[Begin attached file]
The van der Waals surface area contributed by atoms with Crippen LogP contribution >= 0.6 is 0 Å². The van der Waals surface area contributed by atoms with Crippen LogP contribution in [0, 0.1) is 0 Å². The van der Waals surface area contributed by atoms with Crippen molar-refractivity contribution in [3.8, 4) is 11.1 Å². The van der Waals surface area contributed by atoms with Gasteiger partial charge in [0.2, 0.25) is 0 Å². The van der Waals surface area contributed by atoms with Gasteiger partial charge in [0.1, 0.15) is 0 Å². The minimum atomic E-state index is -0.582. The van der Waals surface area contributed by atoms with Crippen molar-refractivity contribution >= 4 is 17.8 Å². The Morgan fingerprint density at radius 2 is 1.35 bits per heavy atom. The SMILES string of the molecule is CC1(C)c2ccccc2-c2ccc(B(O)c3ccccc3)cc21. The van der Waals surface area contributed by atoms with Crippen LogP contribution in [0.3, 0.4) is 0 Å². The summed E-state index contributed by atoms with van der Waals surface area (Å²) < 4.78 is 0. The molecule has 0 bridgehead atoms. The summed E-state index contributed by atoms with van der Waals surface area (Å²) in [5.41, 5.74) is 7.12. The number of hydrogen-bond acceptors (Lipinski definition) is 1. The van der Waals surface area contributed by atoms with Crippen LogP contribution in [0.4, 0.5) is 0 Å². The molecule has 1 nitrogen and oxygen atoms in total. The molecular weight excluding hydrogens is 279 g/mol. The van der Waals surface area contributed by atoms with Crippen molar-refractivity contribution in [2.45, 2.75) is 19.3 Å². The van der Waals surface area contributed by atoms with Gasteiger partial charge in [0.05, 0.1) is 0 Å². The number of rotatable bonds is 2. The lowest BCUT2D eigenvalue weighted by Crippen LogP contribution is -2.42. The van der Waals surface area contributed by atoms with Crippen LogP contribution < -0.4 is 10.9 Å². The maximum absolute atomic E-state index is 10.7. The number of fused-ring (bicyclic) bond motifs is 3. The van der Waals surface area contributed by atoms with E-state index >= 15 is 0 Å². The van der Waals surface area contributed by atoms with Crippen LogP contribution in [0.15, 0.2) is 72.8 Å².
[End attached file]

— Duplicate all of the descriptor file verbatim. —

The van der Waals surface area contributed by atoms with Crippen LogP contribution >= 0.6 is 0 Å². The van der Waals surface area contributed by atoms with Crippen LogP contribution in [0, 0.1) is 0 Å². The van der Waals surface area contributed by atoms with Crippen molar-refractivity contribution in [3.8, 4) is 11.1 Å². The van der Waals surface area contributed by atoms with Gasteiger partial charge in [0.2, 0.25) is 0 Å². The van der Waals surface area contributed by atoms with Gasteiger partial charge in [0.1, 0.15) is 0 Å². The minimum atomic E-state index is -0.582. The van der Waals surface area contributed by atoms with Crippen molar-refractivity contribution >= 4 is 17.8 Å². The Morgan fingerprint density at radius 2 is 1.35 bits per heavy atom. The SMILES string of the molecule is CC1(C)c2ccccc2-c2ccc(B(O)c3ccccc3)cc21. The van der Waals surface area contributed by atoms with Crippen LogP contribution in [0.3, 0.4) is 0 Å². The summed E-state index contributed by atoms with van der Waals surface area (Å²) < 4.78 is 0. The molecule has 0 bridgehead atoms. The summed E-state index contributed by atoms with van der Waals surface area (Å²) in [5.41, 5.74) is 7.12. The number of hydrogen-bond acceptors (Lipinski definition) is 1. The van der Waals surface area contributed by atoms with Crippen LogP contribution in [0.4, 0.5) is 0 Å². The molecule has 1 nitrogen and oxygen atoms in total. The molecular weight excluding hydrogens is 279 g/mol. The van der Waals surface area contributed by atoms with Crippen molar-refractivity contribution in [2.45, 2.75) is 19.3 Å². The van der Waals surface area contributed by atoms with Gasteiger partial charge in [0.05, 0.1) is 0 Å². The number of rotatable bonds is 2. The lowest BCUT2D eigenvalue weighted by Crippen LogP contribution is -2.42. The van der Waals surface area contributed by atoms with Crippen LogP contribution < -0.4 is 10.9 Å². The maximum absolute atomic E-state index is 10.7. The number of fused-ring (bicyclic) bond motifs is 3. The van der Waals surface area contributed by atoms with E-state index >= 15 is 0 Å². The van der Waals surface area contributed by atoms with Crippen LogP contribution in [0.15, 0.2) is 72.8 Å².